Traditionally, podcasts are an audio-only medium.

They exist around the concept of providing value through conversation, storytelling, information-sharing and discussing events and opinions — whether serious or less so. Because this medium has such low entry requirements, large amounts of shows have popped up in the podcast realm.

So, how do you make yours stand out?

media update’s Joreke Kleynhans gives the tell-all on the benefits that visuals hold for podcasts.

Branding your podcast like a product

While it can't be held in your hand, a podcast is still a product you need to sell — and products need branding. You wouldn’t want all of the hard work you put into your craft to disappear into the digital abyss. Visual branding can make your podcast memorable.

Podcasts can be branded with the help of consistently using certain:

  • catchphrases
  • jingles, or
  • even background music.

These elements, though, will only be associated with your podcast by current or loyal listeners.

Visual branding, however, can establish your podcast presence in the minds of past, present and potential future listeners. Think of different car brands: Even though you might have never driven a Ferrari before, it’s easy to imagine Ferrari’s logo right now because of its effective visual branding strategy.

The first step is to determine brand colours and designs. Once you have decided on these, you can build your visual branding with these elements. Visual branding should include:

  • a visually pleasing recording studio to feature in content
  • clickable cover art
  • promotional content in your on-brand studio
  • podcast merchandise, and
  • freebies to hand out as marketing.

Improving performance on social media

Any brand that doesn’t have social media in 2024 seriously needs to get it. With so many different platforms available, there’s truly a space for every type of brand with any type of goal — your podcast included.

Most social media platforms, however, have one thing in common: Their algorithms and users require, or at least favour visual content. Video footage of your show can be clipped and distributed on social media to create more shareable content, which helps with your marketing.

Photos, graphics and videos will therefore play a vital part in your podcast’s social media accounts. Your podcast can only benefit from using visuals for marketing on social media.

Connecting better with your audience

Not many presenters can captivate an audience using only their voice. That’s why radio hosting is a notoriously difficult career to establish. Most of us use our hands, facial expressions and body language to further express the way we feel about a topic of discussion.

If your podcast is a solely auditory medium, you run the risk of not keeping your audience engaged long enough due to a lack of human connection.

Including video footage of the audio-based show, however:

  • gives your audience a peek into your body language
  • allows them to associate a face with your voice, and
  • ultimately facilitates a higher level of audience-host connection.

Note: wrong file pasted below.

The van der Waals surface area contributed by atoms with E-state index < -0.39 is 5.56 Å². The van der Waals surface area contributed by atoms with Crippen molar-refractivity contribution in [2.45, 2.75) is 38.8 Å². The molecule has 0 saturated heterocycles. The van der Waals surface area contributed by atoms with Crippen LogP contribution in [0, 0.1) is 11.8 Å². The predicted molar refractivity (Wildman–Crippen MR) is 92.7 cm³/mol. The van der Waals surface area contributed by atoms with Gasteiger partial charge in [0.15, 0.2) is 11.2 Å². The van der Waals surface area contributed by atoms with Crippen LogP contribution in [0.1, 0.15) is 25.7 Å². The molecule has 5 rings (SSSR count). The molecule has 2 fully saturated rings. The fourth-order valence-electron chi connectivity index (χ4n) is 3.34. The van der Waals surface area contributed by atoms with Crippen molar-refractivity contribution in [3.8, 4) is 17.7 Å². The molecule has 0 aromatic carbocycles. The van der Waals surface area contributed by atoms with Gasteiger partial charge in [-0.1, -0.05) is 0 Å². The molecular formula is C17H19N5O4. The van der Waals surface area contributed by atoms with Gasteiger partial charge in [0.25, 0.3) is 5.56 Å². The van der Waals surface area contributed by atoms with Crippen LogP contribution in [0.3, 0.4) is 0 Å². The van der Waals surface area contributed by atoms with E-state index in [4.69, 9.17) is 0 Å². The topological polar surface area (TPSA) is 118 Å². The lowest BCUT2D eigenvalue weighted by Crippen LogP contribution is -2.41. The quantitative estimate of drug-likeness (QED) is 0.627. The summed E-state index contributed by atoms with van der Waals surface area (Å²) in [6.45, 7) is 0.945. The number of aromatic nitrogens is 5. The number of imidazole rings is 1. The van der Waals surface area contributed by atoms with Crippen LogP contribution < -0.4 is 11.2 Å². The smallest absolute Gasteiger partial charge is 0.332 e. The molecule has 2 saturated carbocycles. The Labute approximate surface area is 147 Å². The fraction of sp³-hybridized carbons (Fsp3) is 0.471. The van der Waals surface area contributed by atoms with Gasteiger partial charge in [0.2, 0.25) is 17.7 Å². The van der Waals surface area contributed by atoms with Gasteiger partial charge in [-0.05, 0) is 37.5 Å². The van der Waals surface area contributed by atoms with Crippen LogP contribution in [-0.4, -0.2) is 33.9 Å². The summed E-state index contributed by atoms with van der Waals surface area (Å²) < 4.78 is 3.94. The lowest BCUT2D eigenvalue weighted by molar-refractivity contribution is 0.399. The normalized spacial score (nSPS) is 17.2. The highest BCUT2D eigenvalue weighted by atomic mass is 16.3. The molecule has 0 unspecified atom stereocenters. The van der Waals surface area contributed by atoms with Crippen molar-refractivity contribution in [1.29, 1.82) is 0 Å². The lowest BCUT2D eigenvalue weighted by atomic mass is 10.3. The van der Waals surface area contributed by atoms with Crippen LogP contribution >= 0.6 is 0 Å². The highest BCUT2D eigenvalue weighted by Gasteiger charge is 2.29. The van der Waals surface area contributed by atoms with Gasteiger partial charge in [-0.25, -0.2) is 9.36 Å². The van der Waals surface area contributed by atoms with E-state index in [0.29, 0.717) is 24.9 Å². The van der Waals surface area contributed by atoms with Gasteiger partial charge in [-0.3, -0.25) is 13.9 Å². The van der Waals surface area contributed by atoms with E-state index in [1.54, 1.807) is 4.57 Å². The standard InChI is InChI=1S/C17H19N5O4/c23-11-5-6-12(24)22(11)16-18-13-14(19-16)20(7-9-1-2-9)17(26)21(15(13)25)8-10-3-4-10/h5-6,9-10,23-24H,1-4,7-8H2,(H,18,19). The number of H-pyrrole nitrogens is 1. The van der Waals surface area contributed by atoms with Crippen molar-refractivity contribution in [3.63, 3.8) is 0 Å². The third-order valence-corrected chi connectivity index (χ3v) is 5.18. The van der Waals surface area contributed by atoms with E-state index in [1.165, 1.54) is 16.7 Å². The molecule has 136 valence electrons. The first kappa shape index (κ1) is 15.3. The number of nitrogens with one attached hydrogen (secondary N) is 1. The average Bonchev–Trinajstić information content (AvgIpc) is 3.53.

Your video footage doesn’t just need to be of the show itself, though! Even using behind-the-scenes footage of preparation, filming and editing can help listeners connect with your podcast better.

Your main objective when connecting with your audience should be to convince them that you know each other and that you are, in some way, friends. 

And I don’t know about you, but I don’t remember the last time I had a friend without knowing what their face looked like!

Visuals contributing to good impressions

Cover art for a podcast is often the first impression audience members have of your brand. Your cover art can be compared to the first sentence of a brand-new book or the trailer of a movie you want to watch.

Each of these aims to capture the attention of an audience without giving away too much of what the end product will be. With your cover art, you want to stimulate thought and get your audience to start asking questions.

We often think that logos and cover art only need to be visually pleasing. But in reality, their visual aesthetic is no more important than their ability to stimulate intellectual interest in your podcast.

Visual elements making podcasts more accessible

Podcasts, being mostly single-medium information distribution, are less accessible to deaf and hard-of-hearing people. Someone with difficulty hearing audio needs to take more steps to access audio content, for example, having it transcribed.

Even with transcribes of an audio recording, it can be difficult to gauge the emotion and interaction taking place on the show.

When video recordings of podcasts are available, people with hearing disabilities can:

  • lipread
  • read automatic closed-captions on platforms like YouTube, and
  • use visual cues in hosts’ body language to experience the content similarly to audience members who are hearing. 

Podcast hosts can even employ sign language interpreters to increase accessibility.

Ultimately, if you care about the message you want to send in your podcast, you’ll want as many people as possible to be able to access it. 


Are you a podcast host or a listener? Let us know which side of the mic you’re on in the comments section below.

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New to content creation? Check out our article, Ethical content creation in the digital age, to help prevent slip-ups in your journey.

*Image courtesy of Canva